What’s wrong with the Rockets?

MEMPHIS, TN - OCTOBER 12: Carmelo Anthony #7 of the Houston Rockets plays defense against the Memphis Grizzlies during a pre-season game on October 12, 2018 at FedExForum in Memphis, Tennessee. NOTE TO USER: User expressly acknowledges and agrees that, by downloading and or using this photograph, User is consenting to the terms and conditions of the Getty Images License Agreement. Mandatory Copyright Notice: Copyright 2018 NBAE (Photo by Joe Murphy/NBAE via Getty Images)

Raise your hand if you can honestly say you saw this coming. A month into the NBA season and the Rockets are playing sub-.500 basketball and are next to last (fourth) in the Southwest Division. The team that last year had the NBA’s best record, won 65 games and was a game away from the NBA Finals is now floundering in mediocrity.

Strangely enough we have seen this from the Rockets before. The team advanced to the Western Conference Finals in the 2014-2015 season. Then with expectations running high in 2015, the team staggered out the gate 4-7 and coach Kevin McHale was fired 11 games into the season.

The Rockets in recent years have consistently gotten off to a fast start. This year, no such luck. So, what’s happening this year? Let’s take a look.

For starters, the Rockets did a total roster makeover for this season. The familiar faces are there, but eight of the 16 players on the roster are new. Clearly with that many new pieces to the puzzle it takes some time to put everything together and certainly it’s a work in progress.

Offensively, the Rockets have been simply horrible. The team that lives by the 3-point shot has all too often this season died by the 3-pointer. At this point in the season the Rockets are 25thamong 30 NBA teams in 3-point shooting.


Head coach Mike D’Antoni offered a blunt assessment of the Rockets’ offense.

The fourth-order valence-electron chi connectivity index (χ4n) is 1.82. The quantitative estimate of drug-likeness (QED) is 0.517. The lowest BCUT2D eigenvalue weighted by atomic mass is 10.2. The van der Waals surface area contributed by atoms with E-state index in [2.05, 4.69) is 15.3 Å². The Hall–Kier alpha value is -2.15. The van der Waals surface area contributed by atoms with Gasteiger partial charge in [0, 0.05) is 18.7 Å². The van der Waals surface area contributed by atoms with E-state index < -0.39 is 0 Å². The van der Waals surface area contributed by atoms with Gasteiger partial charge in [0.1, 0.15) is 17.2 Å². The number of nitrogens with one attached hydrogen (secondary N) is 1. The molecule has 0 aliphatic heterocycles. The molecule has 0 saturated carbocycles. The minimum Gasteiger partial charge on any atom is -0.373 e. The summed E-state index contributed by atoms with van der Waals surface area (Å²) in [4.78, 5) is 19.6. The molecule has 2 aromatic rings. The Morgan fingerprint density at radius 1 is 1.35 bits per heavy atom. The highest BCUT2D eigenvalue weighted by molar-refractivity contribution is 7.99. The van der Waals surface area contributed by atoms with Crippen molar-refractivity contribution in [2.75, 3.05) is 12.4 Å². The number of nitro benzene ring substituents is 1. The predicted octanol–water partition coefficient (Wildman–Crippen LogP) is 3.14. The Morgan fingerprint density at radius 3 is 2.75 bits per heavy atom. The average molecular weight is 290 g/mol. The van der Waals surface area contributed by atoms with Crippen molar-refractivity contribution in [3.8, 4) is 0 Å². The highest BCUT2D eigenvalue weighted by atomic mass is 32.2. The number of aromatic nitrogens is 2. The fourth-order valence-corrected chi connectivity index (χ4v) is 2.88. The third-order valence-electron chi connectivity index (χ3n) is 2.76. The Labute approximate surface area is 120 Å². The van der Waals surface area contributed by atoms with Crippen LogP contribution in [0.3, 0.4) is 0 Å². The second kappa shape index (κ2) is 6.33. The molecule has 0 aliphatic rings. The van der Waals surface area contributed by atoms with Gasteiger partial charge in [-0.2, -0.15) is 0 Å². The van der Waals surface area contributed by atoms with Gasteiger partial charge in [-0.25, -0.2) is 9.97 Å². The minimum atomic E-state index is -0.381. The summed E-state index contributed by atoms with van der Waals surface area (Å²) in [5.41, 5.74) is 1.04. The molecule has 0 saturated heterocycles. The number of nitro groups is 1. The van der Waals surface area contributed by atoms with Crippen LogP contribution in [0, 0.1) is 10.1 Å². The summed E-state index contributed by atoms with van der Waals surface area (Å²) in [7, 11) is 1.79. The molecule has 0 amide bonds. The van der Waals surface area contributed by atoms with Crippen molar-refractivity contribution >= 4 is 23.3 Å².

“Our offense is anemic,” D’Antoni said. “I mean, it’s bad…I don’t know if we’re just sagging because we’re not believing in what we’re [doing]. I don’t know. We’ve got to find the answers. I can’t tell you today, ‘Oh yeah, it’s this,’ and we’ll solve it tomorrow. No, we’ve got to work through this and figure out what we need to do. But our offense right now is not very good.

“The first thing is, we’ve got to start imposing our will and get our swagger,” D’Antoni continued. “A lot of it is mental energy. We’ve got to find a happy spot and then go compete.”

Defense last season was a strength for the Rockets. They ranked seventh in defensive efficiency. This season the Rockets’ defense has been atrocious. So far, they rank 25th in defensive efficiency, allowing 114.7 points per 100 possessions.

The defense has been so bad this season that former associate head coach Jeff Bzdelik, who retired in September, has agreed to return to the team after Thanksgiving. Bzdelik designed the team’s defensive scheme that brought them success last year.

“We’ve got to make some adjustments,” D’Antoni said. “We were switching, and obviously this team is different than last year, and they were busting us. We don’t have any continuity. We’re not figuring it out, and then the dam breaks and everybody struggles.”


If poor offense and defense was not enough to worry about, there is the saga of Carmelo Anthony. The Rockets acquired the 10-time All-Star in the offseason and all appeared to be well until the season started.

D’Antoni is playing Anthony has a backup power forward which seems odd since ‘Melo has always made his mark as a small forward. Is Anthony being played out of position? Have his skills deteriorated that much since preseason that there’s no place for him? Is he being made the scapegoat for the team’s slow start?

Dwyane Wade, a fellow member of the 2003 draft class that featured Anthony, feels the latter is the case. He recently tweeted as much.

“Trying to make my guy @carmeloanthonythe fall guy huh!? Man y’all need to stop. That’s the easy way out instead of addressing what the real problem,” Wade tweeted.

We’re all left to ponder what the real problem is. Chris Paul offered a suggestion.

“We’ve got to go back to the drawing board and figure out what’s going to be the best solution for this team,” Paul said. “Comparing last year and this year, you can’t do it. This is its own team and we’ve got to figure out its identity. But starting with me, we’ve just got to be better.”